curl https://bootstrap.pypa.io/get-pip.py -o get-pip.py

Install PIP on Windows

Now that we downloaded the get-pip.py file, we need to complete the followings steps.

  1. Open the command line
  2. Navigate to the folder where Python and the get-pip.py file are stored using the cd command
  3. Launch the installer by running the following command:

python get-pip.py

After a quick installation process, a message appears with all the details of the installation, and the final line appears as follows:

Successfully installed pip-22.0.1 wheel-0.37.1

PIP is now successfully installed on Windows.

Verify the PIP Installation Process and Check the PIP Version

To double-check if PIP has been installed properly and check its version, we need to run one of these commands in the command line:

pip --version


pip -V

If PIP is installed correctly, we will see a message indicating the version of PIP and its location on the local system, like the following:

pip 22.0.2 from C:\Users\Utente\AppData\Local\Programs\Python\Python310\lib\site-packages\pip (python 3.10).

If instead, an error is thrown, it is necessary to repeat the installation process.

Add PIP to Windows Environment Variables

To be able to run PIP without issues from any folder in the command line (rather than navigating every time to the folder where the PIP installer is stored, as we did earlier), we have to add the path to the folder with the get-pip.py file to Windows environment variables. This is especially important in that rare case when, we have installed several versions of Python, including old ones. In this situation, to avoid installing PIP separately for each old version of Python, we should install it only for one of them and then perform the following steps:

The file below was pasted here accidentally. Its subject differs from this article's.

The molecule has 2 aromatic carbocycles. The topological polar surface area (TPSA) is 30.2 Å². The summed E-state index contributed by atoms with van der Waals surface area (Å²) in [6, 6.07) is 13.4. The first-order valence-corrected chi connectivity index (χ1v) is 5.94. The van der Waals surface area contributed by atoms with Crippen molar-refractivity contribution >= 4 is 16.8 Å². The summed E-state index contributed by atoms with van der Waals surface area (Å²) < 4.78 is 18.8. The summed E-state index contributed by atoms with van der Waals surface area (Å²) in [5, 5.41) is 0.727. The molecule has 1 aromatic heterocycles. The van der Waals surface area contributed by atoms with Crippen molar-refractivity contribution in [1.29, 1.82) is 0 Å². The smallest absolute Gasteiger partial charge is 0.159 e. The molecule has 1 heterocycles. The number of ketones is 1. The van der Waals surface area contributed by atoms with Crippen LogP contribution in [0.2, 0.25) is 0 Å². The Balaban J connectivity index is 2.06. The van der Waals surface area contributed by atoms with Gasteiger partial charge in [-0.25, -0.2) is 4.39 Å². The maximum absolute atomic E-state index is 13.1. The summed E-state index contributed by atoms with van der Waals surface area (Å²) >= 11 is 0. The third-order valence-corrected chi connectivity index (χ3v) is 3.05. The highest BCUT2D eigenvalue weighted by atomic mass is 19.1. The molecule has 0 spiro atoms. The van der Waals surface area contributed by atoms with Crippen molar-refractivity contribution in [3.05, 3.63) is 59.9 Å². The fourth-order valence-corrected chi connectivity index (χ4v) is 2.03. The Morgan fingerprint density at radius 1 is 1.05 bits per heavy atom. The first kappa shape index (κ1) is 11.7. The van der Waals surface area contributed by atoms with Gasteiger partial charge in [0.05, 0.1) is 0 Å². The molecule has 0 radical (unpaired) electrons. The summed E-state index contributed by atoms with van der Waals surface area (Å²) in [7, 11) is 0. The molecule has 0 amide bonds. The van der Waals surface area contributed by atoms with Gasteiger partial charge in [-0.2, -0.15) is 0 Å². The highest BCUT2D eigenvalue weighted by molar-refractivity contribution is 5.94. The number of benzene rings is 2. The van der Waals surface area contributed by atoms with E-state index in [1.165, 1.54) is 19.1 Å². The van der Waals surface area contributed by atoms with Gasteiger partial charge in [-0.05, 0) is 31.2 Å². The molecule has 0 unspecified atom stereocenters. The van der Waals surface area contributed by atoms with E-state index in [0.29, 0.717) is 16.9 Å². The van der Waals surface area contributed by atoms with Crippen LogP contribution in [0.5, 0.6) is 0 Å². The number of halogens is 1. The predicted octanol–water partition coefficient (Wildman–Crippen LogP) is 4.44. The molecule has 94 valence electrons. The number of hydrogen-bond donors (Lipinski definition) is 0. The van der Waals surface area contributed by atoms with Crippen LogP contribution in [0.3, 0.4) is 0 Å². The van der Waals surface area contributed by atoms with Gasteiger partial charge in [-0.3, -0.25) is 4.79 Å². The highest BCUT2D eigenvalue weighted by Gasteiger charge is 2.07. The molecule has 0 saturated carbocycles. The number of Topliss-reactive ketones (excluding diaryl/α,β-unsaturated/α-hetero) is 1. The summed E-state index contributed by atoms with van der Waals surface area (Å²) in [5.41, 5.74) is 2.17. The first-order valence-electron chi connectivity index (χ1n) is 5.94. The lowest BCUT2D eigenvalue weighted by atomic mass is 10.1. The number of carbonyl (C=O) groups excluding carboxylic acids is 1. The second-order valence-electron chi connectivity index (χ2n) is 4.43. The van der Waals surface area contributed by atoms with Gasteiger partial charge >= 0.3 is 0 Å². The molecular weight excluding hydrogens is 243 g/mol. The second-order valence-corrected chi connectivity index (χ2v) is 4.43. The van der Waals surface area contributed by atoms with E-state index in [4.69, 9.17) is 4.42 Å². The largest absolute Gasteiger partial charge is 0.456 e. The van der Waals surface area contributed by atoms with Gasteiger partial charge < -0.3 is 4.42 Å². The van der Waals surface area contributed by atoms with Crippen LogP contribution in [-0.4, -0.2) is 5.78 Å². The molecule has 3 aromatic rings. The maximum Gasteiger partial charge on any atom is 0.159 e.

• Open Control Panel (typing it in Windows search), select System and Security, then select System.
  • Go to the end of the opened window and select Advanced system settings:

  • Click Environment Variables:

  • In the System variables section, find and double-click the variable Path:

  • Click New and add the path to the folder where the PIP installer is stored:

  • Click OK to confirm modifications.

Upgrade PIP on Windows

Sometimes, we may need to update PIP on Windows to the latest version to keep it up-to-date and working flawlessly. For this purpose, we can run the following command in the command line:

python -m pip install --upgrade pip

As a result, the old version of PIP will be uninstalled and the most recent release will be installed.

Downgrade PIP on Windows

We can also want to downgrade PIP to a specific older version. This operation may be necessary in certain cases, for example, if a new version works with some compatibility issues. To downgrade PIP on Windows, we need to open the command line and run a command with the following syntax:

python -m pip install pip==<version>

Let's say, we want to downgrade it to v20.3. Then the exact command will be:
python -m pip install pip==20.3

After downgrading PIP, we can verify that we now have the necessary version of it by running python -V.


In this tutorial we covered various topics regarding the installation of PIP on Windows:

  • How PIP works
  • How to check if Python and PIP are already installed
  • When it may be necessary to manually install PIP on Windows
  • How to download and install PIP on Windows
  • How to verify if PIP has been successfully installed and check its version
  • How to configure PIP on Windows and when it may be necessary
  • When and how to upgrade or downgrade PIP on Windows

Now that we have PIP properly installed on Windows, we can begin using it to manage Python libraries. Let's start with running pip help in the command line and exploring the available commands and options for this program.

Elena Kosourova

About the author

Elena Kosourova

Elena is a petroleum geologist and community manager at Dataquest. You can find her chatting online with data enthusiasts and writing tutorials on data science topics. Find her on LinkedIn.